Top Banner
Interest Interest Groups Groups Chapter 16 Chapter 16
36
Welcome message from author
This document is posted to help you gain knowledge. Please leave a comment to let me know what you think about it! Share it to your friends and learn new things together.
Transcript
  • Slide 1
  • Interest Groups Chapter 16
  • Slide 2
  • What are Interest Groups?
  • Slide 3
  • An organized unit of individuals that try to influence public policy
  • Slide 4
  • Social capital joining together to solve problems Civic virtue tendency to form small- scale associations for public good Ex: Elks League of Women Voters Interest group-organizations that try to influence public policy Disturbance theory-groups form to counteract other groups
  • Slide 5
  • Kinds of Organized Interests Public interest groups organizations that seek a collective that will not directly benefit members Ex: Humane Society, PETA Economic interest groups promote the financial interests of members Ex: AMA AFL-CIO Governmental units-represent the different levels of govt. in their quest for share of revenues Political action committees fundraising committees that represent interest groups- they dont have members!
  • Slide 6
  • Single-issue interest groups dedicated to furthering one issue-Greenpeace, Sierra Club, NRA, Amnesty International Multi-interest groups cover a variety of issues under same umbrella- NAACP, AMA, AARP, AFL-CIO Profiles of selected interest groups-see table 16-2
  • Slide 7
  • Groups are formed when: 1.Resources are scarce 2.Resources are inadequate Examples: Clean Air Womens Rights Rights of the Unborn
  • Slide 8
  • The Roots and Development of American Interest Groups
  • Slide 9
  • James Madison and factions warned that they were inevitable so.. He and other framers devised a multi-level, decentralized government to thwart power of factions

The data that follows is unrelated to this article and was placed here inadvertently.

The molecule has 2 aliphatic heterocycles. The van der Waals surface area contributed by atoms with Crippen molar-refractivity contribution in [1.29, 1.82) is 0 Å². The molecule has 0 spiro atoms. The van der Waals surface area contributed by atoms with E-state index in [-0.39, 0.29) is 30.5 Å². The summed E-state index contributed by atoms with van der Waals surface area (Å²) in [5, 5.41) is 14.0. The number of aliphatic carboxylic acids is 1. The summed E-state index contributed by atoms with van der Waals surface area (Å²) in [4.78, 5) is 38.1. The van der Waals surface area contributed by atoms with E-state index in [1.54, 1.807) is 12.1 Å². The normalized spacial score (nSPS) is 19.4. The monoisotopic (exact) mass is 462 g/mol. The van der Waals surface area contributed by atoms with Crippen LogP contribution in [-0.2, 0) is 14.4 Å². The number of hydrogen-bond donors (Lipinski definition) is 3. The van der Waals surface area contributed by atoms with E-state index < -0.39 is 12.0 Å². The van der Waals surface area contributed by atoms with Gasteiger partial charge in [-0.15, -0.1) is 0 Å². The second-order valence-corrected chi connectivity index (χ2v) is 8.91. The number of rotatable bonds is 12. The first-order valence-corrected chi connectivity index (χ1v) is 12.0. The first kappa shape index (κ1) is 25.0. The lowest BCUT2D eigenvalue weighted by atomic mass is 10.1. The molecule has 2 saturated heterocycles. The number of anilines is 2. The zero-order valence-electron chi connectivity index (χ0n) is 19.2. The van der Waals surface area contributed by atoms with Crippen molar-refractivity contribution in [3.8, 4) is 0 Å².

• Slide 10
  • National Groups Emerge Womens Christian Temperance Union opposed use, sale of alcohol Lobbyist seeks to educate and influence legislatures to favor their groups Role of business interests companies such as Southern Pacific and Standard Oil came to control the legislatures of entire states
  • Slide 11
  • Progressive Era Progressive Movement came about to counteract the excesses of big business Organized Labor were workers who united to win rights American Federation of Labor formed first union of skilled workers Open Shop Laws were aimed at giving workers the right to work without joining a union
  • Slide 12
  • 1914 Clayton Act gave workers the right to organize without reprisal Business groups formed in answer to gains by unions Trade associations were organized to represent the rights of certain types of business
  • Slide 13
  • National Association of Manufacturers (NAM) represented heavy industries but often unethically U.S. Chamber of Commerce formed to represent all businesses 1928 FTC investigation of lobbying tactics of business groups found numerous unethical violations by business in general
  • Slide 14
  • Rise of the Interest Group State ACLU-American Civil Liberties Union fought for rights of the Individual NAACP-National Association of Colored People AARP-American Association of Retired People Common Cause- watchdog of government accountability
  • Slide 15
  • Ralph Nader activist who championed consumer rights Unsafe at Any Speed Nader book warning of unsafe Chevy Corvair Conservative backlash reaction to gains by liberal interest groups Moral Majority- religious group led by Jerry Falwell credited with enlisting new conservative voters
  • Slide 16
  • Christian Coalition religious group largely responsible for Republican win in 1994 Republican Party benefits from right wing religious groups Office of Faith-Based and Community Initiatives formed by Bush to work with religious groups to affect policy change
  • Slide 17
  • NRA-National Rifle Association, opponent of gun control Business groups, trade and professional associations begun after dissatisfaction with CofC and NAM Business Roundtable large corporation heads who give legislators the business side of the story
  • Slide 18
  • Kyoto protocol was sold as harmful to US business interests Contributions by large corporations have increased through PACs and 527 committees Organized labor is combination of all unions
  • Slide 19